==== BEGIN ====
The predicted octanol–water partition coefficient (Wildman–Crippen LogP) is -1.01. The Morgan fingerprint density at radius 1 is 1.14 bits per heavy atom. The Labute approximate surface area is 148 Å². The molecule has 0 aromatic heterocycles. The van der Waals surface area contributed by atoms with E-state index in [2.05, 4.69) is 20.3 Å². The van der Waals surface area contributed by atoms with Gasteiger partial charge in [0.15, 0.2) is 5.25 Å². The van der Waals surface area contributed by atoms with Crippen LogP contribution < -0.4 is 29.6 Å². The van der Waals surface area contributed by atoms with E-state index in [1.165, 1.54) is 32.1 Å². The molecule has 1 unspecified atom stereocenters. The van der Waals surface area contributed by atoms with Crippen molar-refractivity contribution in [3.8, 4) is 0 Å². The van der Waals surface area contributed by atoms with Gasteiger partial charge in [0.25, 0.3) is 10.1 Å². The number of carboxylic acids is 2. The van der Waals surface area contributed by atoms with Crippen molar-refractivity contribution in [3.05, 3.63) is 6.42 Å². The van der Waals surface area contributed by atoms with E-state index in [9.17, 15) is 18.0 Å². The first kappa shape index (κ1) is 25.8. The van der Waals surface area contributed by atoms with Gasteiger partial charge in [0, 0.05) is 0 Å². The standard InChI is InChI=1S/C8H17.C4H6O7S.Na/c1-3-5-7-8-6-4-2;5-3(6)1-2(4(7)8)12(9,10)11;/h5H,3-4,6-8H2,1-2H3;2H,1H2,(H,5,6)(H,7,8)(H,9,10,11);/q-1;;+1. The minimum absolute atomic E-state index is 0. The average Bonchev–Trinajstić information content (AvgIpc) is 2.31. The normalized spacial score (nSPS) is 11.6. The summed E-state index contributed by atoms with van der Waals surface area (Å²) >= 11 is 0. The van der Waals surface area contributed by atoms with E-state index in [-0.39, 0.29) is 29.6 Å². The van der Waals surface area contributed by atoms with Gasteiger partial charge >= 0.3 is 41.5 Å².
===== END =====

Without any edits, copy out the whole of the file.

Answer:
The predicted octanol–water partition coefficient (Wildman–Crippen LogP) is -1.01. The Morgan fingerprint density at radius 1 is 1.14 bits per heavy atom. The Labute approximate surface area is 148 Å². The molecule has 0 aromatic heterocycles. The van der Waals surface area contributed by atoms with E-state index in [2.05, 4.69) is 20.3 Å². The van der Waals surface area contributed by atoms with Gasteiger partial charge in [0.15, 0.2) is 5.25 Å². The van der Waals surface area contributed by atoms with Crippen LogP contribution < -0.4 is 29.6 Å². The van der Waals surface area contributed by atoms with E-state index in [1.165, 1.54) is 32.1 Å². The molecule has 1 unspecified atom stereocenters. The van der Waals surface area contributed by atoms with Crippen molar-refractivity contribution in [3.8, 4) is 0 Å². The van der Waals surface area contributed by atoms with Gasteiger partial charge in [0.25, 0.3) is 10.1 Å². The number of carboxylic acids is 2. The van der Waals surface area contributed by atoms with Crippen molar-refractivity contribution in [3.05, 3.63) is 6.42 Å². The van der Waals surface area contributed by atoms with E-state index in [9.17, 15) is 18.0 Å². The first kappa shape index (κ1) is 25.8. The van der Waals surface area contributed by atoms with Gasteiger partial charge in [0, 0.05) is 0 Å². The standard InChI is InChI=1S/C8H17.C4H6O7S.Na/c1-3-5-7-8-6-4-2;5-3(6)1-2(4(7)8)12(9,10)11;/h5H,3-4,6-8H2,1-2H3;2H,1H2,(H,5,6)(H,7,8)(H,9,10,11);/q-1;;+1. The minimum absolute atomic E-state index is 0. The average Bonchev–Trinajstić information content (AvgIpc) is 2.31. The normalized spacial score (nSPS) is 11.6. The summed E-state index contributed by atoms with van der Waals surface area (Å²) >= 11 is 0. The van der Waals surface area contributed by atoms with E-state index in [-0.39, 0.29) is 29.6 Å². The van der Waals surface area contributed by atoms with Gasteiger partial charge >= 0.3 is 41.5 Å².